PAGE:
Pharma-firms-look-to-profit-from-wastePharma companies are scouting for customers to sell the waste products, including solvents and pigments, generated in their companies. These products are used as raw materials in other industries, which buy them at reduced costs, sometimes by as much as 50 per cent.

For instance, Dr. Reddy’s Laboratories has six active pharmaceutical units in Andhra Pradesh. The waste streams from the API units mostly contain potassium sulphate, caustic lye, potassium chloride, potassium sulphate and sodium sulphate salts.
According to a DRL official, the streams are segregated and distilled to separate the respective salts in them. These are then sold to authorised agencies to be used as raw materials in fertiliser, paper and soap industries. The company is currently selling paper and plastic waste and industrial packing material to ITC for onward recycling. The 'green' effort helps DRL earn Rs 40 lakh as revenues a year.

Virchow Laboratories sells sodium sulphate, gypsum, solvents and fly ash generated at the company’s Hyderabad and Visakhapatnam bulk drug manufacturing units. While sodium sulphate is the raw material for the soap and detergent industry, gypsum finds use in the cement industry and solvents are the key raw materials for the paint industry. The fly-ash is used for making bricks, says Virchow chairman M Narayana Reddy.

Virchow, which exports anti-bacterial drug – sulphamethoxazole – has a production capacity of 6,000 tonne per annum. The company also meets a part of its power requirements by back-preserving the steam generated through a 1.5-Mw captive power plant at Hyderabad and a 3-Mw unit at Visakhapatnam. The cost of production is about Re 1 per unit.

Another city-based firm Jupiter Bioscience Limited, manufacturer and exporter of bulk drugs and intermediates, supplies the solvents produced in the company to small-scale paint industries through third party traders. The solvents are also used as fuel in furnaces.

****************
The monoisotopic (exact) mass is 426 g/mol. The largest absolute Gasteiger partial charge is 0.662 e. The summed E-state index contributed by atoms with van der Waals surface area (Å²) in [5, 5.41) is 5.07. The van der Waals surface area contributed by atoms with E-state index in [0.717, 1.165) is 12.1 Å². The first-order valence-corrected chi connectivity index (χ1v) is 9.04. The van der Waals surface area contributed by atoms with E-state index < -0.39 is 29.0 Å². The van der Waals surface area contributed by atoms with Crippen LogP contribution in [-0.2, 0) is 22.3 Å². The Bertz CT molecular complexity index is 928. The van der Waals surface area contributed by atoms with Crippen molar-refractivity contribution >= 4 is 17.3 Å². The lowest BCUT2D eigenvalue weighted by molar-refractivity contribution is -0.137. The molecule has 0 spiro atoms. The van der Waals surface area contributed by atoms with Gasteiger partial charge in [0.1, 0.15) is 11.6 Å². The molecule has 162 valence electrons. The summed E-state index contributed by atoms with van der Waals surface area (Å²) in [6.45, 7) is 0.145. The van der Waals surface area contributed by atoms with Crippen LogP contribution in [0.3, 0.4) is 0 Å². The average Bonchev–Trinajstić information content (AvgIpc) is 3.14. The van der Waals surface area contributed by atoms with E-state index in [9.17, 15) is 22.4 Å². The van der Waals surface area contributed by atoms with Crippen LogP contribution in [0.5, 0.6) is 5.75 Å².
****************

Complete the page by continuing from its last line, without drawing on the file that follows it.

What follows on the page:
On an average, the company generates about 15,000 litre solvent monthly, according to its managing director K Venkat Ramana.

Narayana Reddy, who is also chairman of the Bulk Drug Manufacturers' Association, says most of its 500-odd members have found or in the process of finding customers for the waste products. The association is also working to popularise the zero discharge concept. “We are propagating the waste exchange policy,” he says.

According to information, several drug companies are upgrading their processes including setting up water recycling plants and distillation plants for effective waste management by spending 10-40 per cent of the turnover in view of the long term benefits.

Companies like Dr Reddy’s Laboratories converted its API units into zero liquid discharge units in January 2009, the DRL official informs.

“The zero discharge policy is a win-win situation for the companies and their clients. It encourages the drug companies to refine their processes to increase the yield and also reduce the raw material costs for the companies. The cost difference sometimes can be up to 50 per cent compared to the cost from a chemical unit,” Venkat Ramana says.

Andhra Pradesh Pollution Control Board senior environmental engineer T Rajendra Reddy feels companies should look to become zero discharge to remain competent. “They should factor in the costs of upgrading to cleaner products or technologies to reduce the concentration of total solvent dissolved before sending it to the common effluent plant.”

The companies can sell the waste or by-products that are not classified as hazardous as raw materials. In the case of hazardous wastes, they should notify the Pollution Control Board and sell only to authorised recyclers for treatment.